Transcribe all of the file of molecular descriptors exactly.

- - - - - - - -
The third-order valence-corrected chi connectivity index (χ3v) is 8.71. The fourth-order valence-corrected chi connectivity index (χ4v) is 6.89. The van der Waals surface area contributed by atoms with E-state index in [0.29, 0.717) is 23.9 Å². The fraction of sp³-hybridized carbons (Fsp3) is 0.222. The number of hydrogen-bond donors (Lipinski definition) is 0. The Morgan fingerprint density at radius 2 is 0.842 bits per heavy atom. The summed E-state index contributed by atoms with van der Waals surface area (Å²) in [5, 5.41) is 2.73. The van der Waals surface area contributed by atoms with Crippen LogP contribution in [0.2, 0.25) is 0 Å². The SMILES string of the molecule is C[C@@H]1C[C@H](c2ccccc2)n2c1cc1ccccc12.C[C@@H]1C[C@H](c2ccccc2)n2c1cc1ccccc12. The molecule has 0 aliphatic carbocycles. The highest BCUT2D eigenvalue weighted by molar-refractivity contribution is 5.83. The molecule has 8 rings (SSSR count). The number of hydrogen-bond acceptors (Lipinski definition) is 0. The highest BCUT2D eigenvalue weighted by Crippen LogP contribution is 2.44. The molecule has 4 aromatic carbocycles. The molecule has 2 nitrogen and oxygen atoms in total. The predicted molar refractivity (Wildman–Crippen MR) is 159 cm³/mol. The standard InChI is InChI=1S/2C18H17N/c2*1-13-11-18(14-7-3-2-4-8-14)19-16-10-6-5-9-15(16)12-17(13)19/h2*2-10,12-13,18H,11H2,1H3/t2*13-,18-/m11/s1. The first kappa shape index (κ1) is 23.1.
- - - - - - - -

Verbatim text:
The third-order valence-corrected chi connectivity index (χ3v) is 8.71. The fourth-order valence-corrected chi connectivity index (χ4v) is 6.89. The van der Waals surface area contributed by atoms with E-state index in [0.29, 0.717) is 23.9 Å². The fraction of sp³-hybridized carbons (Fsp3) is 0.222. The number of hydrogen-bond donors (Lipinski definition) is 0. The Morgan fingerprint density at radius 2 is 0.842 bits per heavy atom. The summed E-state index contributed by atoms with van der Waals surface area (Å²) in [5, 5.41) is 2.73. The van der Waals surface area contributed by atoms with Crippen LogP contribution in [0.2, 0.25) is 0 Å². The SMILES string of the molecule is C[C@@H]1C[C@H](c2ccccc2)n2c1cc1ccccc12.C[C@@H]1C[C@H](c2ccccc2)n2c1cc1ccccc12. The molecule has 0 aliphatic carbocycles. The highest BCUT2D eigenvalue weighted by molar-refractivity contribution is 5.83. The molecule has 8 rings (SSSR count). The number of hydrogen-bond acceptors (Lipinski definition) is 0. The highest BCUT2D eigenvalue weighted by Crippen LogP contribution is 2.44. The molecule has 4 aromatic carbocycles. The molecule has 2 nitrogen and oxygen atoms in total. The predicted molar refractivity (Wildman–Crippen MR) is 159 cm³/mol. The standard InChI is InChI=1S/2C18H17N/c2*1-13-11-18(14-7-3-2-4-8-14)19-16-10-6-5-9-15(16)12-17(13)19/h2*2-10,12-13,18H,11H2,1H3/t2*13-,18-/m11/s1. The first kappa shape index (κ1) is 23.1.